Status is a component of social structure that is upheld in just about every environment. In the workforce, the CEO and people in management positions are perceived to have a higher status than entry-level employees. In society, the affluent and famous have an elevated social status than those with fewer resources and notoriety. In higher education, athletes (especially good ones) are the big dogs on campus. They're practically worshipped by a mob of adoring fans, consisting of students, professors, officials, and even administrators. Being revered at such a high level undoubtedly has its perks. But with all the glitz and glamour, drawbacks like conceit, entitlement and privilege rear their ugly heads.
Status plays an undeniable role in sexual activity. It shapes who has access to sex, how much access they have and with whom, and with what repercussions. It directly influences hookup culture, which is incredibly prevalent on college campuses across the country. The relatively new concept of “hooking up” is either championed or revolted. Some embrace the idea of having sex with whoever they want, whenever they want, deeming the culture “liberating.” While others condemn hooking up, calling the sexual relationships developed in this culture “meaningless.”. Despite the many opinions many have, one thing is for certain: High-status college students, particularly athletes who play the most celebrated sports, benefit from hookup culture.
With some athlete's identification with hypermasculinity and likeliness of being confused about consent, the finding of a recent study isn't the least bit surprising. ESPN television program, Outside the Lines, announced that college athletes were about three times more likely than other students to be accused of sexual assault, domestic violence, sexual exploitation, sexual coercion, stalking and retaliation. This finding is based upon data collected from 23 Power 5 schools that provided records in response to requests for complaints against athletes over the past six years.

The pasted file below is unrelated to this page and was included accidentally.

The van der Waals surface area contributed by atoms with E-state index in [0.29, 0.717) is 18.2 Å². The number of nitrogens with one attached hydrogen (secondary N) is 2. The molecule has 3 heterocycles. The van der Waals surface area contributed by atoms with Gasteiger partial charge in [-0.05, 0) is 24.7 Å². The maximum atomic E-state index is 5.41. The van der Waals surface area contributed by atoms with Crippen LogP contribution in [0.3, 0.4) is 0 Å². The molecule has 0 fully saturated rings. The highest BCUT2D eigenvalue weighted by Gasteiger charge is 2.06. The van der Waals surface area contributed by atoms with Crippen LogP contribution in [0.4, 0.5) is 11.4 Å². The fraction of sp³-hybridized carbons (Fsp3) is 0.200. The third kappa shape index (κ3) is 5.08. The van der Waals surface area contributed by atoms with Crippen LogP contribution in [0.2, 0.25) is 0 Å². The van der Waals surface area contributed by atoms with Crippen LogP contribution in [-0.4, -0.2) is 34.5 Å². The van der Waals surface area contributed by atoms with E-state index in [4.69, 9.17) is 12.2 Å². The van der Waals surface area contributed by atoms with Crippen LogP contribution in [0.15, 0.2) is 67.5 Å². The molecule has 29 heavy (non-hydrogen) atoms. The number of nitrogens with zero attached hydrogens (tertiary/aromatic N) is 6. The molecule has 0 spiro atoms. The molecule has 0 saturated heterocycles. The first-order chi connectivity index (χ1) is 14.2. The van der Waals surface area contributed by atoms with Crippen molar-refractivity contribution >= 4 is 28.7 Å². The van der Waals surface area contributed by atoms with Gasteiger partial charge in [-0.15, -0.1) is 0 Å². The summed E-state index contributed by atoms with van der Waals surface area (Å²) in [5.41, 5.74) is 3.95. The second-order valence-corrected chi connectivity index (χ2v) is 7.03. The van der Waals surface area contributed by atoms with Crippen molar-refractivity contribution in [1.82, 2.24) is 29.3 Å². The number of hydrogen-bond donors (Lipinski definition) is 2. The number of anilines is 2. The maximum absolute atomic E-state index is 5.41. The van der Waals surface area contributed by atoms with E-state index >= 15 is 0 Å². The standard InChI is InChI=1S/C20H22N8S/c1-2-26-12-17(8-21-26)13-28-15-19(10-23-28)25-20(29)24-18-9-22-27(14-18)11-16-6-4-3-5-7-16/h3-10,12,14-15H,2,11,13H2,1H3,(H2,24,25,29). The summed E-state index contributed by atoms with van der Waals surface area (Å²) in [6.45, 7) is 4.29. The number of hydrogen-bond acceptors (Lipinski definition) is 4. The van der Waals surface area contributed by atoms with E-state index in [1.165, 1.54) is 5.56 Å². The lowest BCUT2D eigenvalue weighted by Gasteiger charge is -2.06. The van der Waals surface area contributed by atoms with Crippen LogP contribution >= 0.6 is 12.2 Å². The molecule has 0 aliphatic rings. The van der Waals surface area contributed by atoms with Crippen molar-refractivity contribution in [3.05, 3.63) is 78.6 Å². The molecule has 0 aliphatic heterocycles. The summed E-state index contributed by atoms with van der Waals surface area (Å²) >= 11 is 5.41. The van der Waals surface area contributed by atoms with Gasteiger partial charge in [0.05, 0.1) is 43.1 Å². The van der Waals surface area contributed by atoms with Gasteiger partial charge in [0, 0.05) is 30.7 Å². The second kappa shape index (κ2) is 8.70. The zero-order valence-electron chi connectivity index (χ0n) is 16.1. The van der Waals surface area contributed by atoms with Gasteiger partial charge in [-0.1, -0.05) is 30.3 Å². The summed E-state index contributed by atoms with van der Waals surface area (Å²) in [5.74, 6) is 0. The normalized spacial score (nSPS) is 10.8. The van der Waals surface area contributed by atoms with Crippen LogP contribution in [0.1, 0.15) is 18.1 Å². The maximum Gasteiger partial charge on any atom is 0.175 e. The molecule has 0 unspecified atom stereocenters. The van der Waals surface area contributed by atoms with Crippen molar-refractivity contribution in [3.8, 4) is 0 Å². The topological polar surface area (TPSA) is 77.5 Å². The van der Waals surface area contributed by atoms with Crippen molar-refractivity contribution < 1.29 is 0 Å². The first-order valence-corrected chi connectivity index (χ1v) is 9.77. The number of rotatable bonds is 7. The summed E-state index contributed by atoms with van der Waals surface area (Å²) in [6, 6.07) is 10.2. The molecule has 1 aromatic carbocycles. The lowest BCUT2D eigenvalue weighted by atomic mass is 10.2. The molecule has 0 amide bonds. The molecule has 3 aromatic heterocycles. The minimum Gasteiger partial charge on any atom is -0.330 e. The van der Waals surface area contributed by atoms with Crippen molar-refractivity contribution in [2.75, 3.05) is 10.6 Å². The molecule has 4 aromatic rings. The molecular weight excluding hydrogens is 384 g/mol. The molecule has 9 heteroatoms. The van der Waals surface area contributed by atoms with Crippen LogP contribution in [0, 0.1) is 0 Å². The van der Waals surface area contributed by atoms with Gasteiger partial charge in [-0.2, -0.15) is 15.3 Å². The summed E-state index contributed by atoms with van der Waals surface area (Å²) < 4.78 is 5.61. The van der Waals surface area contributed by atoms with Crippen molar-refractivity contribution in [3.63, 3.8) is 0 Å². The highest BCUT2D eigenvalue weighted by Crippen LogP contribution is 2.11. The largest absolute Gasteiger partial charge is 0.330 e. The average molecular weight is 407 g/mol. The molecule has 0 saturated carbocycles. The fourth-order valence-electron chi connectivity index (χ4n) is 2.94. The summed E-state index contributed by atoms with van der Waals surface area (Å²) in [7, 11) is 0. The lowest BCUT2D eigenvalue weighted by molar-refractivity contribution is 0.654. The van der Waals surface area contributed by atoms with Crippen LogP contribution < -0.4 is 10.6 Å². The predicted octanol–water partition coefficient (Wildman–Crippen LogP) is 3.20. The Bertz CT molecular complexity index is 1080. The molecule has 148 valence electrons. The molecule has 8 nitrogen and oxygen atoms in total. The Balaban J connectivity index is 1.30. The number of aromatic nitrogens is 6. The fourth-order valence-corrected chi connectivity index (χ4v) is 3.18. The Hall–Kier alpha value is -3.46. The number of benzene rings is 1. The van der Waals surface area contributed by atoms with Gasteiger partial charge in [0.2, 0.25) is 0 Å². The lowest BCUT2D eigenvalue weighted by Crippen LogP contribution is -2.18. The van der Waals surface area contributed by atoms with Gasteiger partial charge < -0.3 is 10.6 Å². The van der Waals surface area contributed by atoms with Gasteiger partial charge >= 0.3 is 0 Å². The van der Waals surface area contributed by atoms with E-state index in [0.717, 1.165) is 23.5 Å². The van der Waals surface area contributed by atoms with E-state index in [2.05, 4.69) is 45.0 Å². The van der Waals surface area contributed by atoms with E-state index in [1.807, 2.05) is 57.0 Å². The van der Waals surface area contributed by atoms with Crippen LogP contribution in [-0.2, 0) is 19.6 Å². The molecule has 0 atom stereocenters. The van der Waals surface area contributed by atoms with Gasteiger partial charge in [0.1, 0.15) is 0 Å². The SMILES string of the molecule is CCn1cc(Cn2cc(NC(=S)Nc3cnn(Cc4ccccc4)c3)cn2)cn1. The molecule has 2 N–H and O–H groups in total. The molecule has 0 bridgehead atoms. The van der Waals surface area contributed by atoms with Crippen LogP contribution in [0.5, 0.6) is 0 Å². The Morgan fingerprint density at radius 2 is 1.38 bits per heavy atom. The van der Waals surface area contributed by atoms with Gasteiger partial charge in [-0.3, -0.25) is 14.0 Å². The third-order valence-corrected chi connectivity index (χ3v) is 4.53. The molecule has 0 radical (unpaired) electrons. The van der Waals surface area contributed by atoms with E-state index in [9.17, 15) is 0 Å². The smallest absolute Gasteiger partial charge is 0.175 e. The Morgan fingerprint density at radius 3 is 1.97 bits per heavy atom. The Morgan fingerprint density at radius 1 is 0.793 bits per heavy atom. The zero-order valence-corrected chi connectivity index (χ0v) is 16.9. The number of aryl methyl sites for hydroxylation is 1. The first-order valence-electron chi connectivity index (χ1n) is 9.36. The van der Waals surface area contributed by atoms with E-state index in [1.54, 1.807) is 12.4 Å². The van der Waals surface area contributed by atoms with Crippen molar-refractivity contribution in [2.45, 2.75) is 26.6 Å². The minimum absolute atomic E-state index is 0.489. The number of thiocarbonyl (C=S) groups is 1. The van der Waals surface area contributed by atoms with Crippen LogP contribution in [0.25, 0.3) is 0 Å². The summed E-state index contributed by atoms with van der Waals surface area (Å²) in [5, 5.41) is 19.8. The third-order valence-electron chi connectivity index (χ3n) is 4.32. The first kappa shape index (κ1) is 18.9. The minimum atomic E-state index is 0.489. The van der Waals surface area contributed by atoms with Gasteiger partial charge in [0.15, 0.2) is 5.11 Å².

The data provided that, on average, about 6.3 percent of Title IX complaints against students - whether the complaint resulted in a formal investigation or not - involved an athlete as the person of accused of wrongdoing, formally referred to as a “respondent” in reports. Whether or not they were found “responsible” for these accusations was not included in the study.
All some studies do is confirm the obvious, and this is one of them. It's been clear through the countless high-profile cases that surfaced involving very prominent student athletes. Making sure the adjudication process is fair benefits both accusers and the accused nonetheless.
Nationwide Title IX Advisor
The only way to make sure your voice is heard and your rights are upheld is to retain a student defense attorney. For respondents, especially, the assistance of an attorney advisor is invaluable in the Title IX process. National Title IX attorney Joseph D. Lento has the skill, experience, and expertise to help you preserve your entitled rights under Title IX and your school's policy. For a case evaluation or more information about his representation, contact him online or give him a call at 888-535-3686 today.